Vax exemption sees chickenpox outbreak in North Carolina school
A school in North Carolina with a high vaccination religious exemption rate has experienced that State’s worst outbreak of chickenpox in more than 20 years.
By the end of November, 36 students at Asheville Waldorf School had contracted the varicella virus, most commonly known as chickenpox.
It is the largest outbreak there since the disease’s vaccine became available more than two decades ago.
The school has one of the highest vaccination exemption rates in the North Carolina.
Dr Jennifer Mullendore of Buncombe County Department of Health and Human Services said the outbreak was concerning, even though chickenpox is not usually life-threatening.
Two to three out of every 1,000 children infected with chickenpox required care in a hospital, she said.
“People don’t think it’s a serious disease, and for the majority of people it’s not. But it’s not that way for everybody,” Dr Mullendore said.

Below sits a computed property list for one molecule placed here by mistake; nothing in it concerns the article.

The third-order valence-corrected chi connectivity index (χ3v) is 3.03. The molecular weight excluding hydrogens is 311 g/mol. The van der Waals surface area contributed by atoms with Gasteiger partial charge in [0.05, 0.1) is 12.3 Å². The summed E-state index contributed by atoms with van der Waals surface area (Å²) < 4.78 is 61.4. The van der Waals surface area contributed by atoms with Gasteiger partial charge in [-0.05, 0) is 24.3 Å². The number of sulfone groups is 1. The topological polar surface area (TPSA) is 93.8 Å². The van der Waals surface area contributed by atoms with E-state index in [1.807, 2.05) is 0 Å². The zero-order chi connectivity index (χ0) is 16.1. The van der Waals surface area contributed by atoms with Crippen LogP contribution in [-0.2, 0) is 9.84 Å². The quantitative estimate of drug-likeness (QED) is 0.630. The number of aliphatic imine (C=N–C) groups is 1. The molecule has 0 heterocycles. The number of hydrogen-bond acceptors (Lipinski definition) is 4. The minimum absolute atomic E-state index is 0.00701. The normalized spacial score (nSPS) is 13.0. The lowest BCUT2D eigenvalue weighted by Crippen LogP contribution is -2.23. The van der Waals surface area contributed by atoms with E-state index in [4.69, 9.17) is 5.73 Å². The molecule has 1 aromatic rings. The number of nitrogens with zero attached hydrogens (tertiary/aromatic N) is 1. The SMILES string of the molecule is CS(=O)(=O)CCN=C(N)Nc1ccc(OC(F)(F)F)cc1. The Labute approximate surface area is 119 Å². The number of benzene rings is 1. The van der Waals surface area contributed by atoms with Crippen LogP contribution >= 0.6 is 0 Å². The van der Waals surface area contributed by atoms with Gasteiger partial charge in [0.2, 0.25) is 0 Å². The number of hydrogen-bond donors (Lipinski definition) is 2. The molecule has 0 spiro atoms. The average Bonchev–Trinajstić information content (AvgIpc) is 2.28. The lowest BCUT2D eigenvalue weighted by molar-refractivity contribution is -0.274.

“To me, that’s not a mild disease, and if you’re the parent of one of those children, you probably don’t think so either.”
Asheville Waldorf School has 152 students and 110 of them have not received the chickenpox vaccine, which was made available in the United States in 1995.
During the 2017-2018 school year, the school had a higher rate of religious exemptions for vaccination than all but two other schools in all of North Carolina.
Published: 04 Dec 2018